We visited the Jean Paul Gaultier exhibition last week and enjoyed the effort made by the curators to engage with social media. Lots of encouragement to take photos. Most of the dummies faces were animated by moving image loops projected onto them of his models and celebrity clients – winking, smiling, opening their eyes or mouthing simple phrases. All showcasing JPGs fashion over three decades. The exhibition flows with the designer’s Gallic charm. The Barbican excels again with this the latest in a series of exhibitions about leading fashion designers.
Sugarfree have created a vibrant new sub-brand identity CareerCentral for University of East Anglia Careers Service (UEA). The new identity sits under the UEA main brand, originally designed by Wolff Olins.
This bright, sunny poster announced the opening of CareerCentral’s new building, with signage, wayfinding and wallpapers designed by Sugarfree.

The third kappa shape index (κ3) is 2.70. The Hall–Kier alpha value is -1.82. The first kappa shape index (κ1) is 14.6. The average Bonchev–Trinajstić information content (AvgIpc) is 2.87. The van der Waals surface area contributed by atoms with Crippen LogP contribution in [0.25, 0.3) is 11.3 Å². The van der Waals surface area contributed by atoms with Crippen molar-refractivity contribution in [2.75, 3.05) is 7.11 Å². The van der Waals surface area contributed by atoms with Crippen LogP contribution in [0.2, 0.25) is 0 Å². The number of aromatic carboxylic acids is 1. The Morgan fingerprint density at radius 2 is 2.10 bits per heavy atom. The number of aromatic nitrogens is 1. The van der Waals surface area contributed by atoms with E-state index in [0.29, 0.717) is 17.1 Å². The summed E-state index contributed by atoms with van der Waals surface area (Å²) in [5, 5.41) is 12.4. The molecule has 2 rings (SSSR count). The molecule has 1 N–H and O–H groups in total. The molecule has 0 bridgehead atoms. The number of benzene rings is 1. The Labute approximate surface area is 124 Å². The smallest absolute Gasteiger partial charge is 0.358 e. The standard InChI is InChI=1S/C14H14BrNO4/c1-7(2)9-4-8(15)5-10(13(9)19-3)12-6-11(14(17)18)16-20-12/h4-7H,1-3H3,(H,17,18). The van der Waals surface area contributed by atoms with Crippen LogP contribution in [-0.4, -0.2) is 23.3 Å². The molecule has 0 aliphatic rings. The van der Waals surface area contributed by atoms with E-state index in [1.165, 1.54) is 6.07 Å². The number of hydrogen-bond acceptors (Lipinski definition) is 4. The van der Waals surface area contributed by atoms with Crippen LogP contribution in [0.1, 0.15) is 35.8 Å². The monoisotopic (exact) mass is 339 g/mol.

Peter and Jane feature in a newly launched parody of early learning Ladybird books entitled We go to the Gallery by artist Miriam Elia. Mummy introduces the youngsters to a contemporary art gallery without taking any precautions to ‘engage in the visual arts…’. Silly mummy!
These clever needlepoints by artist Michelle Hammer depict public information, both the moving, pixelated variety and static. She employs the technique to undermine the disproportionate importance we give to digitized media, while the imagery exploits the contemporary urban landscape.
She draws our attention to those cluttered corners that are ‘unplanned’ and so very revealing of how our city spaces are prioritized. As contexts for her subject, these marginal plots provide the perfect backdrop to expose those deeply buried thoughts we all carry with us, as we go about our daily activities. Just love her work.
David Bailey has been given free rein to curate his retrospective show at National Portrait Gallery, featuring models, actors, gangsters and musicians.
This brings with it certain problems as an exhibition in that there is little that moves, but he has the most incredible feel for his subjects, as an introduction to Bailey’s work even 50 years on, his images of celebrity skin still seem vital and shockingly sexy.